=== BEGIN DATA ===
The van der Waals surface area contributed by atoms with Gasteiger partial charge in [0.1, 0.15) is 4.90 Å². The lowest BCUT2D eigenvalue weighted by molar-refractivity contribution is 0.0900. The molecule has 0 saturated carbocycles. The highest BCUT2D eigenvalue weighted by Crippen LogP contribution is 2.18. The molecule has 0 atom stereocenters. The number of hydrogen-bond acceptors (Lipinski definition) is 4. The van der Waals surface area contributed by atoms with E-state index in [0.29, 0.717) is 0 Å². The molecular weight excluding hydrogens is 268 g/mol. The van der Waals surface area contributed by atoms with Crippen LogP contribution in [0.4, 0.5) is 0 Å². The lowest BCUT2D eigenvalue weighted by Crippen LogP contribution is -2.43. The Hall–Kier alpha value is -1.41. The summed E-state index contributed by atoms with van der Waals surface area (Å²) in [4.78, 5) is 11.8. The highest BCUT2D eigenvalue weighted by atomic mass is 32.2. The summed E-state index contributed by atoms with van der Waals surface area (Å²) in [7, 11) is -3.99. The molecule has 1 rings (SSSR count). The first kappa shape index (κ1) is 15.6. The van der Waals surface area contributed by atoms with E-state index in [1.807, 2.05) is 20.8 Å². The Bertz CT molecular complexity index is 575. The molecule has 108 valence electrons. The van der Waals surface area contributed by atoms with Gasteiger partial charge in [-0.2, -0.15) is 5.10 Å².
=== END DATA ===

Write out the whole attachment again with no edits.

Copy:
The van der Waals surface area contributed by atoms with Gasteiger partial charge in [0.1, 0.15) is 4.90 Å². The lowest BCUT2D eigenvalue weighted by molar-refractivity contribution is 0.0900. The molecule has 0 saturated carbocycles. The highest BCUT2D eigenvalue weighted by Crippen LogP contribution is 2.18. The molecule has 0 atom stereocenters. The number of hydrogen-bond acceptors (Lipinski definition) is 4. The van der Waals surface area contributed by atoms with E-state index in [0.29, 0.717) is 0 Å². The molecular weight excluding hydrogens is 268 g/mol. The van der Waals surface area contributed by atoms with Crippen LogP contribution in [0.4, 0.5) is 0 Å². The lowest BCUT2D eigenvalue weighted by Crippen LogP contribution is -2.43. The Hall–Kier alpha value is -1.41. The summed E-state index contributed by atoms with van der Waals surface area (Å²) in [4.78, 5) is 11.8. The highest BCUT2D eigenvalue weighted by atomic mass is 32.2. The summed E-state index contributed by atoms with van der Waals surface area (Å²) in [7, 11) is -3.99. The molecule has 1 rings (SSSR count). The first kappa shape index (κ1) is 15.6. The van der Waals surface area contributed by atoms with E-state index in [1.807, 2.05) is 20.8 Å². The Bertz CT molecular complexity index is 575. The molecule has 108 valence electrons. The van der Waals surface area contributed by atoms with Gasteiger partial charge in [-0.2, -0.15) is 5.10 Å².